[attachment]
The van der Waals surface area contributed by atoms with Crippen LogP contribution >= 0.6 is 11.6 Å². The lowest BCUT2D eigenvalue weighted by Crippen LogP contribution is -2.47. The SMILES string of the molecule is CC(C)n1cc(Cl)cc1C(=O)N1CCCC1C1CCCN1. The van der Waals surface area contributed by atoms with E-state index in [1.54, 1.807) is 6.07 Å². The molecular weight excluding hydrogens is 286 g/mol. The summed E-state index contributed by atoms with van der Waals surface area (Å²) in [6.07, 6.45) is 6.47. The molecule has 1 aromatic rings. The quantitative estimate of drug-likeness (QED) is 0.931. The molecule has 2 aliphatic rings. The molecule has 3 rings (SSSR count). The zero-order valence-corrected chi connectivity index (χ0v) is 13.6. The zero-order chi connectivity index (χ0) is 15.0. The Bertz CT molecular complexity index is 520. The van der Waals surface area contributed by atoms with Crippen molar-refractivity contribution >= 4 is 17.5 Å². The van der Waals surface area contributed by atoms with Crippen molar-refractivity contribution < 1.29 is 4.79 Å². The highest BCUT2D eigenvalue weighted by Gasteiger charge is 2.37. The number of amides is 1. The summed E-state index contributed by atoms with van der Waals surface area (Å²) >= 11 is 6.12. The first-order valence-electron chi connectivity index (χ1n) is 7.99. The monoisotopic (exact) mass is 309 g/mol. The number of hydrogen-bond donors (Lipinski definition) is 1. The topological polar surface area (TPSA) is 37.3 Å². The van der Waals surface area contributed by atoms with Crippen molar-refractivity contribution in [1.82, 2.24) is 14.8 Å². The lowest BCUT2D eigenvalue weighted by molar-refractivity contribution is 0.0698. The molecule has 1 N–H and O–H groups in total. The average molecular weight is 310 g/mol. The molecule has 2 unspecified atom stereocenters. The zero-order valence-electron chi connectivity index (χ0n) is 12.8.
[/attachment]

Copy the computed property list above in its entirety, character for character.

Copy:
The van der Waals surface area contributed by atoms with Crippen LogP contribution >= 0.6 is 11.6 Å². The lowest BCUT2D eigenvalue weighted by Crippen LogP contribution is -2.47. The SMILES string of the molecule is CC(C)n1cc(Cl)cc1C(=O)N1CCCC1C1CCCN1. The van der Waals surface area contributed by atoms with E-state index in [1.54, 1.807) is 6.07 Å². The molecular weight excluding hydrogens is 286 g/mol. The summed E-state index contributed by atoms with van der Waals surface area (Å²) in [6.07, 6.45) is 6.47. The molecule has 1 aromatic rings. The quantitative estimate of drug-likeness (QED) is 0.931. The molecule has 2 aliphatic rings. The molecule has 3 rings (SSSR count). The zero-order valence-corrected chi connectivity index (χ0v) is 13.6. The zero-order chi connectivity index (χ0) is 15.0. The Bertz CT molecular complexity index is 520. The van der Waals surface area contributed by atoms with Crippen molar-refractivity contribution >= 4 is 17.5 Å². The van der Waals surface area contributed by atoms with Crippen molar-refractivity contribution < 1.29 is 4.79 Å². The highest BCUT2D eigenvalue weighted by Gasteiger charge is 2.37. The number of amides is 1. The summed E-state index contributed by atoms with van der Waals surface area (Å²) >= 11 is 6.12. The first-order valence-electron chi connectivity index (χ1n) is 7.99. The monoisotopic (exact) mass is 309 g/mol. The number of hydrogen-bond donors (Lipinski definition) is 1. The topological polar surface area (TPSA) is 37.3 Å². The van der Waals surface area contributed by atoms with Crippen molar-refractivity contribution in [1.82, 2.24) is 14.8 Å². The lowest BCUT2D eigenvalue weighted by molar-refractivity contribution is 0.0698. The molecule has 1 N–H and O–H groups in total. The average molecular weight is 310 g/mol. The molecule has 2 unspecified atom stereocenters. The zero-order valence-electron chi connectivity index (χ0n) is 12.8.